American Heritage® Dictionary of the English Language, Fourth Edition
- n. Music A combination of three or more pitches sounded simultaneously.
- n. Harmony, as of color.
- v. To be in accord; agree.
- v. Music To play chords on an instrument.
- v. Music To play chords on.
- v. To harmonize.
- n. A line segment that joins two points on a curve.
- n. A straight line connecting the leading and trailing edges of an airfoil.
- n. Anatomy Variant of cord.
- n. An emotional feeling or response: Her words struck a sympathetic chord in her audience.
- n. Archaic The string of a musical instrument.
Century Dictionary and Cyclopedia
- n. A string; a cord. Specifically —
- n. The string of a musical instrument.
- n. A musical tone.—
- n. In music, the simultaneous sounding of three or more tones; specifically, the sounding of three or more tones that are concordant with one another. A common chord or triad consists of any tone with its third and fifth. A major chord is one having a major third and a perfect fifth; a minor chord, one having a minor third and a perfect fifth; a diminished chord, one having a minor third and a diminished fifth; and an augmented chord, one having a major third and an augmented fifth. Diminished and augmented chords are also called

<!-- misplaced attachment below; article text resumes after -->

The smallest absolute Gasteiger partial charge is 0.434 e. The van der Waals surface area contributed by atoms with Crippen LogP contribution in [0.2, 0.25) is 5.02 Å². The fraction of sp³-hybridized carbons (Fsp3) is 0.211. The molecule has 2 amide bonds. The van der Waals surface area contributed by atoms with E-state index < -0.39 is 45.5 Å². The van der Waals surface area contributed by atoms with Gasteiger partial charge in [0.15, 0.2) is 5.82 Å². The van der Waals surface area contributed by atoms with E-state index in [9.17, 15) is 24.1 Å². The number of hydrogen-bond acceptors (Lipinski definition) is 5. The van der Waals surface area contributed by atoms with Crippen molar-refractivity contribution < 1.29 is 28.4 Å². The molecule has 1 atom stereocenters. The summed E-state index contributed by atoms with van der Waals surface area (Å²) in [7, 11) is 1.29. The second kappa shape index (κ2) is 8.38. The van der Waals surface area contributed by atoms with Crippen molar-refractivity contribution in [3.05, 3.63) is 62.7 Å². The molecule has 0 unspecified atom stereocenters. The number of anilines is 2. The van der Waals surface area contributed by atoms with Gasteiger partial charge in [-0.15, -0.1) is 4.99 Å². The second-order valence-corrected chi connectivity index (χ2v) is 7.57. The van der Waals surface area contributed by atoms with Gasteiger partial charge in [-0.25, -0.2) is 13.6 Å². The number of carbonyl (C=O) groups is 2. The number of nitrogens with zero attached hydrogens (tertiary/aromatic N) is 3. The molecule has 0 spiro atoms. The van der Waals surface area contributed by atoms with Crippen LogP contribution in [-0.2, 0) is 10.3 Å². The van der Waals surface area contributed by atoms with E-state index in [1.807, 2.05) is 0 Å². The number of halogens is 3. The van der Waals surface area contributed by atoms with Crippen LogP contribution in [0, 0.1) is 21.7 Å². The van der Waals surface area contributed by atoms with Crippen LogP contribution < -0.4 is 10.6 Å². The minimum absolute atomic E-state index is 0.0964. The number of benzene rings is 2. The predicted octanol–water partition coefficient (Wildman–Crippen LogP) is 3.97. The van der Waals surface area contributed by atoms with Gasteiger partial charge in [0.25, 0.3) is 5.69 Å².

anomalous. A chord of the seventh, or seventh-chord, consists of any tone with its third, fifth, and seventh; a chord of the ninth contains also the ninth. (See ninth.) The tones of a chord are arranged for analysis at intervals of a third from one another; and when so arranged, the lowest tone is called the root of the chord. When all the tones of the chord are not present, it is imperfect or incomplete; when the tones are so arranged that the root is not the lowest, the chord is inverted. Inverted chords are known by the numerals indicating the intervals between the lowest tone and the others: as, chords of the sixth, of the fourth and sixth, of the fifth and sixth, of the second, etc. The tonic or fundamental chord is the triad whose root is the tonic or key-note; the dominant or leading chord, that whose root is the dominant (fifth tone of the scale); the subdominant chord, that whose root is the subdominant (fourth tone of the scale), etc. Chords are related or relative to each other when they contain common tones. A transient chord is one used to connect two keys or tonalities, and containing tones foreign to both. An equivocal chord is one which may be resolved into different keys without changing any of its tones.
- n. Hence Harmony, as of color.
- n. In geometry, a straight line intersecting a curve; that part of a straight line which is comprised between two of its intersections with a curve; specifically, the straight line joining the extremities of an arc of a circle.
- n. A main horizontal member of a bridge-truss. When at the upper side, it is a top chord, and is in compression; when at the lower edge, it is a lower chord, and is in tension.
- n. In anatomy, a cord; a chorda; especially, the notochord, or chorda dorsalis. See chorda.
- To furnish with chords or strings, as a musical instrument.
- In music, to sound harmoniously or concordantly.
- n. music In music, a combination of any three or more notes sounded simultaneously.